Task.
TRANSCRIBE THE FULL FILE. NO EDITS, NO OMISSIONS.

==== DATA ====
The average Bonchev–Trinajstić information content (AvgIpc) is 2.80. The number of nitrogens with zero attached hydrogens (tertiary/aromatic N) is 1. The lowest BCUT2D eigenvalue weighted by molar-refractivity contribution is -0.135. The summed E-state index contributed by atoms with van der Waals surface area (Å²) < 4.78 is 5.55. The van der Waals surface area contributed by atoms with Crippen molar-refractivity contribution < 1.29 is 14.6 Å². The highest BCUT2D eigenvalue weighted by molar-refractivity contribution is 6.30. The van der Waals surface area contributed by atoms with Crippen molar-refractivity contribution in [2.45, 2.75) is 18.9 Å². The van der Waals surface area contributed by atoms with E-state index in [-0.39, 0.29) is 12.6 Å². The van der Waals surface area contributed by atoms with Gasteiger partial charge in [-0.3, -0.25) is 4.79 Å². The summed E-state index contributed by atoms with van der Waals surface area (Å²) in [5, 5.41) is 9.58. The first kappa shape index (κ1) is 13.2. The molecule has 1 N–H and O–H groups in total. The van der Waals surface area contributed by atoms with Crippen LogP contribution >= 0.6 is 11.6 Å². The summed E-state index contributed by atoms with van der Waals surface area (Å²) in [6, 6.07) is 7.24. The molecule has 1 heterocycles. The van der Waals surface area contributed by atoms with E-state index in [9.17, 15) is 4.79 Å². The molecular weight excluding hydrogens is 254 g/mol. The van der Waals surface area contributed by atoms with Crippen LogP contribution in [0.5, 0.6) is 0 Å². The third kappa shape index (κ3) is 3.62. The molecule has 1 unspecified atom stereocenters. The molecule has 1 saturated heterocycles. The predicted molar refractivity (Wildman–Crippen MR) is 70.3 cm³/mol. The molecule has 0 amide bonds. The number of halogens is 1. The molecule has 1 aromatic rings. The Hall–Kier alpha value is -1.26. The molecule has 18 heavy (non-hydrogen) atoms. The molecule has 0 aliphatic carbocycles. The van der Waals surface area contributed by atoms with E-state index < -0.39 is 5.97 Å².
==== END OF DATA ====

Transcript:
The average Bonchev–Trinajstić information content (AvgIpc) is 2.80. The number of nitrogens with zero attached hydrogens (tertiary/aromatic N) is 1. The lowest BCUT2D eigenvalue weighted by molar-refractivity contribution is -0.135. The summed E-state index contributed by atoms with van der Waals surface area (Å²) < 4.78 is 5.55. The van der Waals surface area contributed by atoms with Crippen molar-refractivity contribution < 1.29 is 14.6 Å². The highest BCUT2D eigenvalue weighted by molar-refractivity contribution is 6.30. The van der Waals surface area contributed by atoms with Crippen molar-refractivity contribution in [2.45, 2.75) is 18.9 Å². The van der Waals surface area contributed by atoms with E-state index in [-0.39, 0.29) is 12.6 Å². The van der Waals surface area contributed by atoms with Gasteiger partial charge in [-0.3, -0.25) is 4.79 Å². The summed E-state index contributed by atoms with van der Waals surface area (Å²) in [5, 5.41) is 9.58. The first kappa shape index (κ1) is 13.2. The molecule has 1 N–H and O–H groups in total. The van der Waals surface area contributed by atoms with Crippen LogP contribution >= 0.6 is 11.6 Å². The summed E-state index contributed by atoms with van der Waals surface area (Å²) in [6, 6.07) is 7.24. The molecule has 1 heterocycles. The van der Waals surface area contributed by atoms with E-state index in [9.17, 15) is 4.79 Å². The molecular weight excluding hydrogens is 254 g/mol. The van der Waals surface area contributed by atoms with Crippen LogP contribution in [0.5, 0.6) is 0 Å². The third kappa shape index (κ3) is 3.62. The molecule has 1 unspecified atom stereocenters. The molecule has 1 saturated heterocycles. The predicted molar refractivity (Wildman–Crippen MR) is 70.3 cm³/mol. The molecule has 0 amide bonds. The number of halogens is 1. The molecule has 1 aromatic rings. The Hall–Kier alpha value is -1.26. The molecule has 18 heavy (non-hydrogen) atoms. The molecule has 0 aliphatic carbocycles. The van der Waals surface area contributed by atoms with E-state index < -0.39 is 5.97 Å².